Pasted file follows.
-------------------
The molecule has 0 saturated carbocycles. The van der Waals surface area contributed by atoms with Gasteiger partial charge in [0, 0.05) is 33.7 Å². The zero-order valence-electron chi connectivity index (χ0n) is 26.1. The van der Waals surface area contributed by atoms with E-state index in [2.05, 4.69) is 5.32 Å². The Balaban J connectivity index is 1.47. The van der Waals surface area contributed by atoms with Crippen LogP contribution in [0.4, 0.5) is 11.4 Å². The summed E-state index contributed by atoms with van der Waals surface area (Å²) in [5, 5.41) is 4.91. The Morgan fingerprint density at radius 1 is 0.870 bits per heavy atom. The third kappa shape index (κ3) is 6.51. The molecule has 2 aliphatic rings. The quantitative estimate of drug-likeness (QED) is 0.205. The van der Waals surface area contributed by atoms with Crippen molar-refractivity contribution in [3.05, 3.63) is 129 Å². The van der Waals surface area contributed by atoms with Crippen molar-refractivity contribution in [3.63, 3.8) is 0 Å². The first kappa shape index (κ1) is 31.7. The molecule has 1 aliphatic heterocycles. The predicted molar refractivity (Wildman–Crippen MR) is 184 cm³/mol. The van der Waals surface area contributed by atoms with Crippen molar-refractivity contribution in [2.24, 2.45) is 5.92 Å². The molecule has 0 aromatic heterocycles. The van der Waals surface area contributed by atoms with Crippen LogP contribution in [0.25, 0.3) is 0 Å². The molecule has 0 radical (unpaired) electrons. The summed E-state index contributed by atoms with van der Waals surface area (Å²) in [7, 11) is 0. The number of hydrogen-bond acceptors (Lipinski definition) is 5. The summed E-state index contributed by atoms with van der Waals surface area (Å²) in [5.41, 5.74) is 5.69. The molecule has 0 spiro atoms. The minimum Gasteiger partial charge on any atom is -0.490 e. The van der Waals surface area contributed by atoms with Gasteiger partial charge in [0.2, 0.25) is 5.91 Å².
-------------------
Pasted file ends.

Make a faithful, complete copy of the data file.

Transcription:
The molecule has 0 saturated carbocycles. The van der Waals surface area contributed by atoms with Gasteiger partial charge in [0, 0.05) is 33.7 Å². The zero-order valence-electron chi connectivity index (χ0n) is 26.1. The van der Waals surface area contributed by atoms with E-state index in [2.05, 4.69) is 5.32 Å². The Balaban J connectivity index is 1.47. The van der Waals surface area contributed by atoms with Crippen LogP contribution in [0.4, 0.5) is 11.4 Å². The summed E-state index contributed by atoms with van der Waals surface area (Å²) in [5, 5.41) is 4.91. The Morgan fingerprint density at radius 1 is 0.870 bits per heavy atom. The third kappa shape index (κ3) is 6.51. The molecule has 2 aliphatic rings. The quantitative estimate of drug-likeness (QED) is 0.205. The van der Waals surface area contributed by atoms with Crippen molar-refractivity contribution in [3.05, 3.63) is 129 Å². The van der Waals surface area contributed by atoms with Crippen molar-refractivity contribution in [3.63, 3.8) is 0 Å². The first kappa shape index (κ1) is 31.7. The molecule has 1 aliphatic heterocycles. The predicted molar refractivity (Wildman–Crippen MR) is 184 cm³/mol. The van der Waals surface area contributed by atoms with Crippen molar-refractivity contribution in [2.24, 2.45) is 5.92 Å². The molecule has 0 aromatic heterocycles. The van der Waals surface area contributed by atoms with Crippen LogP contribution in [0.25, 0.3) is 0 Å². The molecule has 0 radical (unpaired) electrons. The summed E-state index contributed by atoms with van der Waals surface area (Å²) in [7, 11) is 0. The number of hydrogen-bond acceptors (Lipinski definition) is 5. The summed E-state index contributed by atoms with van der Waals surface area (Å²) in [5.41, 5.74) is 5.69. The molecule has 0 spiro atoms. The minimum Gasteiger partial charge on any atom is -0.490 e. The van der Waals surface area contributed by atoms with Gasteiger partial charge in [0.2, 0.25) is 5.91 Å².